The gate house, Porta de Santiago, is the only part of the fortress still standing today, making it one of the oldest surviving European structures in southeast Asia and the Far East. Major archaeological discoveries, including the Santiago Bastion watchtower and the Bastion Middleburg (which was uncovered during the construction of a revolving tower), were unearthed in 2004 and 2006.

Taming Sari Tower

The revolving tower whose groundbreaking led to the excavation of A Famosa’s Bastion Middleburg is the Taming Sari Tower, which was halted and moved to the Bandar Hillir district following the bastion’s discovery.

This tower is an observation deck that takes visitors a hundred meters into the air to treat them with a spectacular bird’s-eye view of the Old City of Melaka.

Durian Cendol

To beat the oppressive, tropical heat of Melaka, I recommend having an authentic southeast Asian food experience with a cup of durian cendol, a frozen treat that contains the meat of an infamous local fruit called durian.

While durian is well-known worldwide for its horrific smell, it also has many fans. If you can get past the stench, you may find that it tastes quite nice, especially once the cendol is mixed together.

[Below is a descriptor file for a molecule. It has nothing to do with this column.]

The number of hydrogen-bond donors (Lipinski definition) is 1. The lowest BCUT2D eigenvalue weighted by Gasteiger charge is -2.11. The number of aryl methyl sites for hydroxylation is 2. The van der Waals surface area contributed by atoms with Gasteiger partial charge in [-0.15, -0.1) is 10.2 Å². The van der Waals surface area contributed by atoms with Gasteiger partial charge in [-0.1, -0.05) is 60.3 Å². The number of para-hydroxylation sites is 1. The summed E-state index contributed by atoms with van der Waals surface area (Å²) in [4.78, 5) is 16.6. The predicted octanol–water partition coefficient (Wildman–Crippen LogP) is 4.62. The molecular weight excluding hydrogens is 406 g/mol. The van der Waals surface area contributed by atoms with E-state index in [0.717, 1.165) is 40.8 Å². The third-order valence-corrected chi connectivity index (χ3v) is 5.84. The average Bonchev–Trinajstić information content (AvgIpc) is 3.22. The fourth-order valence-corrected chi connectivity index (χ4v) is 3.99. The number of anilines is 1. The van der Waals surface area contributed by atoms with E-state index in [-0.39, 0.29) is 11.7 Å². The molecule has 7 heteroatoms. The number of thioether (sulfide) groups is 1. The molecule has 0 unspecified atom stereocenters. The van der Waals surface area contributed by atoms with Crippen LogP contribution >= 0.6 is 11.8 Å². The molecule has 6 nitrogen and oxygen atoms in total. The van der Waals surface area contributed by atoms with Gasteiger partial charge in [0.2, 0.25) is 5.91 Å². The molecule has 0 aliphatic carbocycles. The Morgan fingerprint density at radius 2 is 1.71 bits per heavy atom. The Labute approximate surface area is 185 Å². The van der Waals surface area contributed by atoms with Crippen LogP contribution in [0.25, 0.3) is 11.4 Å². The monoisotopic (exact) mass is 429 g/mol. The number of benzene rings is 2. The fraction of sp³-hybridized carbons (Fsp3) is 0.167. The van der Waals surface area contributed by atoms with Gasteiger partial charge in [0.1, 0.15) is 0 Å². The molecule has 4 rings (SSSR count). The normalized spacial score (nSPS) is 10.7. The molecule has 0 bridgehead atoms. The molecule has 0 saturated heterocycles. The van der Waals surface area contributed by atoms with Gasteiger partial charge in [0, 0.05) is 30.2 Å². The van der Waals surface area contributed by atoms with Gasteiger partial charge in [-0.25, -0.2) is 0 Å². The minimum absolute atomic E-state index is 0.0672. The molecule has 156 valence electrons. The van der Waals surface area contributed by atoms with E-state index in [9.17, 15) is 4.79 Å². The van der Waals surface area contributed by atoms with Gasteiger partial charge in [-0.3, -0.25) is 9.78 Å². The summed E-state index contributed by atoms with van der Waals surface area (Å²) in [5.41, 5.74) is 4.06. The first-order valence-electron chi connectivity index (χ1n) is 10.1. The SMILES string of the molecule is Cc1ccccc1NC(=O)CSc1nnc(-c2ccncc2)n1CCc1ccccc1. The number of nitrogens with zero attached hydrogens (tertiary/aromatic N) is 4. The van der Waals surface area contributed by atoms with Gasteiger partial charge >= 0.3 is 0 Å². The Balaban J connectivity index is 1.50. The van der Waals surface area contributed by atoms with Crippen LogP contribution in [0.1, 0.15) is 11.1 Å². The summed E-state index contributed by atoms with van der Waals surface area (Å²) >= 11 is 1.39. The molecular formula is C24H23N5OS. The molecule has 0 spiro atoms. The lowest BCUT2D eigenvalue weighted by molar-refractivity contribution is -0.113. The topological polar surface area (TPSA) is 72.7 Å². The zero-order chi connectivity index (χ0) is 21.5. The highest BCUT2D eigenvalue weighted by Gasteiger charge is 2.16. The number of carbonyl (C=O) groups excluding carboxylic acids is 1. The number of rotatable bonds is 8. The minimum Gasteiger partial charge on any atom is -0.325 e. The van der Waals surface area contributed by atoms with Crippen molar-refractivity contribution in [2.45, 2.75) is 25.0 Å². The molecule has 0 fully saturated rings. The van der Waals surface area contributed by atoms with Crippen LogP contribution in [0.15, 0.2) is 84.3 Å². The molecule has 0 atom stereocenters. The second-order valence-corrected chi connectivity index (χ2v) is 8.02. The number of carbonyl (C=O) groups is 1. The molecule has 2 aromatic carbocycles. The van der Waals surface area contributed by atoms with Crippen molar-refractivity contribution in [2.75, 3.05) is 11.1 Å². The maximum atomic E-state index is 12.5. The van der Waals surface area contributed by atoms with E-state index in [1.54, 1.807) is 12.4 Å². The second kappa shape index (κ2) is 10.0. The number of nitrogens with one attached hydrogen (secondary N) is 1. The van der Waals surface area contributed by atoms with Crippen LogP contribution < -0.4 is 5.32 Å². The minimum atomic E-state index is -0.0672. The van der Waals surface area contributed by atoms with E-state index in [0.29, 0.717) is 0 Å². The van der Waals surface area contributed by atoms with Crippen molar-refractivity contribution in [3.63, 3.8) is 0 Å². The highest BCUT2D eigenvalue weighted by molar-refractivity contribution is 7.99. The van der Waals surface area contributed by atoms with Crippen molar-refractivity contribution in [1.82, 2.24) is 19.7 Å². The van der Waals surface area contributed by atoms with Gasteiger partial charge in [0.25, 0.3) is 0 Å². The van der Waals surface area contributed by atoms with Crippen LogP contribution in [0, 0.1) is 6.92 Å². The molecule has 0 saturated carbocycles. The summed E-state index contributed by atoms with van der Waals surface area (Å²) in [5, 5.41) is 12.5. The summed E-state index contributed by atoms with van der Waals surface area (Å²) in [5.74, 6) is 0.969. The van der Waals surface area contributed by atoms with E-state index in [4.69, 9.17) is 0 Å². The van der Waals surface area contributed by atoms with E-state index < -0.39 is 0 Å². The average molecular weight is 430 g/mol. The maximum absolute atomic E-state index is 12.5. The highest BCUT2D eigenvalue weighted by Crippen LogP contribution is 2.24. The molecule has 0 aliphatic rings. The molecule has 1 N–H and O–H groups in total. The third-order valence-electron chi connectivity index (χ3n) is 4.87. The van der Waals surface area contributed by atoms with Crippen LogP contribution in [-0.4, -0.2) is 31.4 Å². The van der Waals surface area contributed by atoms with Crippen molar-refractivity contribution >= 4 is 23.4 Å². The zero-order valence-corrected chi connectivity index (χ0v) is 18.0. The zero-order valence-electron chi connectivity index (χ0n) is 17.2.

Jonker Street

The next stop on our list of what to see and do in Melaka is Jonker Street, the city’s Chinatown. Jonker Street was once lined with antique shops, but now visitors will mostly find restaurants and souvenir shops.

I highly recommend stopping for a quick meal of Nyonya Laksa, a spicy noodle soup that contains rice noodles, chilies, chicken, egg, shrimp, and lots of flavorful spices. It’s delicious and a must-try.

Cheng Hoon Tenge Temple

If you enjoy visiting gorgeous temples, look no further than Cheng Hoon Tenge Temple. This Chinese temple, which practices the Three Doctrinal Systems of Taoism, Confucianism, and Buddhism, is the oldest functioning temple in Malaysia.

The temple, which features a plethora of ornate décor including a stunning main gate, several prayer halls, and a seven-meter red flagpole, is laid out and organized to conform to the principles of feng shui. This beautiful temple should not be missed.

Casa Del Rio

Located on the Malacca River, just minutes away from Melaka’s historic city center, is the Casa Del Rio hotel, one of the city’s newest boutique hotels.

With a beautiful building and grounds, 66 rooms, a luxury spa, two restaurants, a bar, and a rooftop infinity pool, as well as personal touches to make every guest feel right at home, Casa Del Rio provides everything a visitor could possibly want and need during their stay in Melaka.

With beautiful sites and centuries-old ruins scattered around the Old City, interesting and mouthwatering culinary adventures at every turn and first-class accommodations in the heart of the city, the question of what to see and do in Melaka is easily answered: see it all! While it only takes a day to visit these fascinating sites and attractions, the memories you’ll make there will last a lifetime. Do yourself a favor and book a trip to Melaka! If you are traveling to Malaysia I highly recommend getting a sim card.